I am reading a proof of the Poisson summation formula which states that (with my version of the Fourier transform - I think they sometimes vary by a constant factor) for $f$ a Schwartz function on $\mathbb{R}$ (that is, a smooth function with all derivatives of $f(x)$ of all orders decay faster than any polynomial function as $|x| \to \infty$), the following relationship holds:

$$\sum \limits_{n \in \mathbb{Z}}f(n) = \sum \limits_{n \in \mathbb{Z}}\hat{f}(2\pi n)$$

where $\hat{f}$ denotes the Fourier transform. The proof goes as follows: define 2 functions on $\mathbb{T} = \{z: |z| = 1\}$ by $F, G: \mathbb{T} \to \mathbb{C}$ by $F(\theta) = \sum \limits_{n \in \mathbb{Z}}\hat{f}(2\pi n) e^{2 \pi i n \theta}$, and $G(\theta) = \sum \limits_{k \in \mathbb{Z}}f(\theta + k)$. Then take Fourier transforms and show they are equal. After showing also that $F$ and $G$ are both Schwartz functions on $\mathbb{T}$, we apply uniqueness of Fourier series to show that $F=G$. Now uniqueness here relies very much on the fact that both $F$ and $G$ are Schwartz functions on $\mathbb{T}$: but a Schwartz function on $\mathbb{T}$ is simply an element of $C^\infty (\mathbb{T})$, i.e. a smooth function on $\mathbb{T}$.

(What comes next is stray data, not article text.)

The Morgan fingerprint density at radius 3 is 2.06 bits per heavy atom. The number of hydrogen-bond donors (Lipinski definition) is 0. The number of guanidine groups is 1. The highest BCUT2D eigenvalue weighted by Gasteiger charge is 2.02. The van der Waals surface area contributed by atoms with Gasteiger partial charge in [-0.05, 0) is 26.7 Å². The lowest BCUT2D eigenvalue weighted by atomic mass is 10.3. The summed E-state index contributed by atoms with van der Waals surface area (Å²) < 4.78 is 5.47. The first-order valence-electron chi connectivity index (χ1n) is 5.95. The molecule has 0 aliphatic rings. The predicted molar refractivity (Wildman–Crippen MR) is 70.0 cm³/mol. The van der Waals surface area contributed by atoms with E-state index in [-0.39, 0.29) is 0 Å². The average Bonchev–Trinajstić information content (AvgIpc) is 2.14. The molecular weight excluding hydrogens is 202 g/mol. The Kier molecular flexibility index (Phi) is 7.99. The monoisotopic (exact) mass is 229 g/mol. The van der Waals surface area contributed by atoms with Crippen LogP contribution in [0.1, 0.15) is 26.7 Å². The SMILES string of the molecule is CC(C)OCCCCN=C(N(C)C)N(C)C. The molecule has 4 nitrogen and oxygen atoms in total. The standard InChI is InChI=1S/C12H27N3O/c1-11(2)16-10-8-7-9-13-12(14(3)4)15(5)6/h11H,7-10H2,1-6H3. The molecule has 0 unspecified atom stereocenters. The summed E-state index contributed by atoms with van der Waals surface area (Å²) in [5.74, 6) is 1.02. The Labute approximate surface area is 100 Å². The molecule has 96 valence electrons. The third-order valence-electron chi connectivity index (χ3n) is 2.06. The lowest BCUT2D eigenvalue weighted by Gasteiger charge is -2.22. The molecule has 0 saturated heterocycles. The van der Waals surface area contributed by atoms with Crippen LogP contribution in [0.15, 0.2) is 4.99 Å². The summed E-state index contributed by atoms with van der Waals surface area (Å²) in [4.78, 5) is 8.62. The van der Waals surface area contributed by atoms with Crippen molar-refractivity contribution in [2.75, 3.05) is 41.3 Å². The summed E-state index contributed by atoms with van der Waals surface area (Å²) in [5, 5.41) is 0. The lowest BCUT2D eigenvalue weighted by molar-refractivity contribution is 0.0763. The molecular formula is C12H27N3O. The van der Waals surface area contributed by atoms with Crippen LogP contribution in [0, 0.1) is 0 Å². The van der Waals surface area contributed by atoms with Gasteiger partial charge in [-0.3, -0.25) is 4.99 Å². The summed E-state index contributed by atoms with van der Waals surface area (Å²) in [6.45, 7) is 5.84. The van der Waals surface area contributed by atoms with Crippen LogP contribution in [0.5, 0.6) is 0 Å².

So, my question is this: how do we know (or show) that $F$ and $G$ are smooth? It is clear both are periodic, so it will suffice to show smoothness within their respective periods I suppose. $f$ is Schwartz on $\mathbb{R}$ which means it is smooth, but we are taking an infinite sum of translations of $f$, so it is not manifestly clear that either $F$ or $G$ will remain smooth. How do we show this? I guess we need to make use of the fact that at large values $f$ is very fast-decaying to show that most terms are "insignificant" in the sums, but whenever I tried to prove the smoothness formally it became messy. Is there a nice trick to showing $F$ and $G$ are smooth on $\mathbb{T}$? I would be very grateful for a proof of the fact. Many thanks in advance.


The following result is relevant here: If $f_n : \mathbb{R} \to \mathbb{R} $ is a sequence of continuously differentiable functions, uniformly convergent to $f$ and the sequence $f'_n$ converges uniformly to $g$, then $f$ is differentiable and $f'=g.$

So we can check that $F$ and $G$ are smooth by checking that we can keep on differentiating them, which we do by applying the above theorem, the Weierstrass M-test and the fact that Schwarz functions decay very quickly.

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  • $\begingroup$ Thanks Ragib, that was very helpful. $\endgroup$ – Spyam Jun 9 '12 at 17:06
  • $\begingroup$ @Spyam I just noticed that I forgot about $G$ in my original answer, but hopefully you noticed that the exact same method applies. $\endgroup$ – Ragib Zaman Jun 9 '12 at 17:19

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